In today’s age, it’s safe to assume that more people are taking pictures with phones than with actual cameras. I’m not here to say that the practice is wrong or that it’s right. I am just here to identify Amazon’s number-one selling mobile printer so you can bring some of those images stored on your phone to life.
Some artists have dreamed about having their work on display in art galleries since they were young. Others dream of the fame it will bring the moment the doors extend on opening night. There are few inbetween that know the true reality that one does not always follow the other. So how do you know if having your art in a gallery is the right step for you?
Hanging a photograph from your wall will always have its appeal. Make that photograph the work of a famous and respected artist, and the appeal starts to rise. This is why well-established artists can demand such a high price tag for their work. But this entire process relies heavily on the person purchasing the piece to actually enjoy the art. If the photograph does not resonate with you, then it loses a lot of its value. With that in mind, would you buy a photograph without actually seeing it first?
Camera resolutions are soaring in recent years, with Canon unleashing a 50-megapixel DSLR and Phase One showing off the new XF 100MP back. The unending argument of why manufacturers bother with such resolution swirls around one thing: printing. Photographers argue that a higher resolution camera will produce a better print with more detail. Technically, that is absolutely true, but most photographers aren't printing much these days.
Spending countless hours on your client's gallery to present to them during the reveal means nothing if you cannot show them options to display. Creating the right line that works with your studio and brand to present to the client will increase sales, as well as referrals from that client. It is all about the workflow and how smoothly the process is during your sales session. (Codes for free gift at the end!)
Printing photos is a technical and complicated process, especially when it comes to getting accurate colors on paper. If you want to print your own photos, your monitor, the software you use, your printer, and the paper type should be in harmony to get the same colors and depth you create on screen. To make the color matching process easy and hassle-free, EIZO has created a software solution in collaboration with Adobe, Epson, and Canon: EIZO Quick Color Match.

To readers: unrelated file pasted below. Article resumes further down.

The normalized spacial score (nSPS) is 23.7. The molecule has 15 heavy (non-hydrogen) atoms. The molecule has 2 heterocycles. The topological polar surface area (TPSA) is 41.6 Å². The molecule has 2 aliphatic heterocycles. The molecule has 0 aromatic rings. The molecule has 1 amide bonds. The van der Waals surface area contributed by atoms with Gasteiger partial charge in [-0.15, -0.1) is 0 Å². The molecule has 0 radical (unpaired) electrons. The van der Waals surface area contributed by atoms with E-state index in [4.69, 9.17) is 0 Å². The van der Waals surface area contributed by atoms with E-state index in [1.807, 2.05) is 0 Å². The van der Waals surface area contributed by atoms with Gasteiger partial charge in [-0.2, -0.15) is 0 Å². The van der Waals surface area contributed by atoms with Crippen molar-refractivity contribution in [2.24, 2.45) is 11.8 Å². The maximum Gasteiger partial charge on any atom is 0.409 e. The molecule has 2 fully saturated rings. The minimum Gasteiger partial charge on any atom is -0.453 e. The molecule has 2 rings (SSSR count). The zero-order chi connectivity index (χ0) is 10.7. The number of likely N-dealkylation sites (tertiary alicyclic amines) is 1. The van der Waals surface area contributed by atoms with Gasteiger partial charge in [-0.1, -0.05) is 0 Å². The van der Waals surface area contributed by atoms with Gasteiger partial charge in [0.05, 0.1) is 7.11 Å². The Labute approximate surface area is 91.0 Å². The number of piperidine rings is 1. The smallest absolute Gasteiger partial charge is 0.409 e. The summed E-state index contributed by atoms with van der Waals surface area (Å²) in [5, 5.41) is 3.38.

Nick Carver is no stranger to going big. Not only does she shoot big negatives on big cameras, but he's immensely passionate about printing and framing and making sure work both fills and compliments a space. In this video he goes through the process of scanning a panoramic 6x17 Portra 160 film negative, sizing up a space on the wall for the final 6-foot print, and even building a custom frame for it.
Online photo community Photocrowd.com, which recently launched a platform allowing photographers to create their own online store and sell prints of their work, has just gone public with a crowd-funding campaign. Fstoppers thought it was time to take a closer look at this community that’s drawing favorable comparisons with the likes of 500px and Flickr.
Color management can be one of the most boring topics to learn as a photographer, right up there with topics like digital asset management and accounting. They all have one thing in common, however: they’re important parts of being a photographer. Learning how to manage color doesn’t have to be difficult, however. Consider this your crash course introduction in learning how.
It's strange to think that I have been a photographer for over 10 years now, yet I have never printed my own work larger than an 8x10. Unfortunately we live in an age where sharing low res digital photos on social media has become the end all be all for the majority of our images. Recently I decided to celebrate some of my favorite personal photographs by printing them LARGE and installing them in the Fstoppers Studio. The resulting 60"x40" acrylic prints I made through WhiteWall.com has me wondering why it has taken me this long to install fine art on my own walls.
I'm generally not a fan of the opt-out model. It's an easy way to push unwanted features, changes, or price increases onto an end user, often without them noticing until it's too late. It's like someone slipping a steak into my all-vegetarian cart at the grocery store when I'm not looking. Unfortunately, Zenfolio just slipped a big T-bone into its users' carts.